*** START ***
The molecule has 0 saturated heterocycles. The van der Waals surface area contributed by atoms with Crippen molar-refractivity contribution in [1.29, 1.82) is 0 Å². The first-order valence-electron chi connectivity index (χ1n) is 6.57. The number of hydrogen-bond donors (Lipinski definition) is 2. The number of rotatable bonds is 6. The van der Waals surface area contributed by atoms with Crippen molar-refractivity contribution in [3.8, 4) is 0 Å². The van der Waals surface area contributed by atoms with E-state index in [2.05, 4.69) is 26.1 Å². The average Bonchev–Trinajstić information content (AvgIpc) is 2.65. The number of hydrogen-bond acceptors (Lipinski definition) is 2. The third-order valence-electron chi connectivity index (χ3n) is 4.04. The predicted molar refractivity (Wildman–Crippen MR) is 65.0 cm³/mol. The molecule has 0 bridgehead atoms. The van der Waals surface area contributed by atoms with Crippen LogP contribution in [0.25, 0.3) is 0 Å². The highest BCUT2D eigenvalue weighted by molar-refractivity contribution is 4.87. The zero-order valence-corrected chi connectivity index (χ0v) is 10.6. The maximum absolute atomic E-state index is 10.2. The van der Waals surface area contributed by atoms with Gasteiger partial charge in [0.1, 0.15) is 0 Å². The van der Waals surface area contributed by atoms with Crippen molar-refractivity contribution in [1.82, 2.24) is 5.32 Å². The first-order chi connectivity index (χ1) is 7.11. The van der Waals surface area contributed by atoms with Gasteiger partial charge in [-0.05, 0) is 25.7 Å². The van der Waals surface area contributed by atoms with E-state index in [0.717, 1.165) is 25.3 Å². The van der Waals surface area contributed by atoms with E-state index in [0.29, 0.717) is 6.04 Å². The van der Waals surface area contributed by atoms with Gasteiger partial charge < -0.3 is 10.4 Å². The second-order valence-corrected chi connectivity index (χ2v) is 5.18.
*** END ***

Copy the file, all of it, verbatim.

The molecule has 0 saturated heterocycles. The van der Waals surface area contributed by atoms with Crippen molar-refractivity contribution in [1.29, 1.82) is 0 Å². The first-order valence-electron chi connectivity index (χ1n) is 6.57. The number of hydrogen-bond donors (Lipinski definition) is 2. The number of rotatable bonds is 6. The van der Waals surface area contributed by atoms with Crippen molar-refractivity contribution in [3.8, 4) is 0 Å². The van der Waals surface area contributed by atoms with E-state index in [2.05, 4.69) is 26.1 Å². The average Bonchev–Trinajstić information content (AvgIpc) is 2.65. The number of hydrogen-bond acceptors (Lipinski definition) is 2. The third-order valence-electron chi connectivity index (χ3n) is 4.04. The predicted molar refractivity (Wildman–Crippen MR) is 65.0 cm³/mol. The molecule has 0 bridgehead atoms. The van der Waals surface area contributed by atoms with Crippen LogP contribution in [0.25, 0.3) is 0 Å². The highest BCUT2D eigenvalue weighted by molar-refractivity contribution is 4.87. The zero-order valence-corrected chi connectivity index (χ0v) is 10.6. The maximum absolute atomic E-state index is 10.2. The van der Waals surface area contributed by atoms with Gasteiger partial charge in [0.1, 0.15) is 0 Å². The van der Waals surface area contributed by atoms with Crippen molar-refractivity contribution in [1.82, 2.24) is 5.32 Å². The first-order chi connectivity index (χ1) is 7.11. The van der Waals surface area contributed by atoms with Gasteiger partial charge in [-0.05, 0) is 25.7 Å². The van der Waals surface area contributed by atoms with E-state index in [0.717, 1.165) is 25.3 Å². The van der Waals surface area contributed by atoms with E-state index in [0.29, 0.717) is 6.04 Å². The van der Waals surface area contributed by atoms with Gasteiger partial charge < -0.3 is 10.4 Å². The second-order valence-corrected chi connectivity index (χ2v) is 5.18.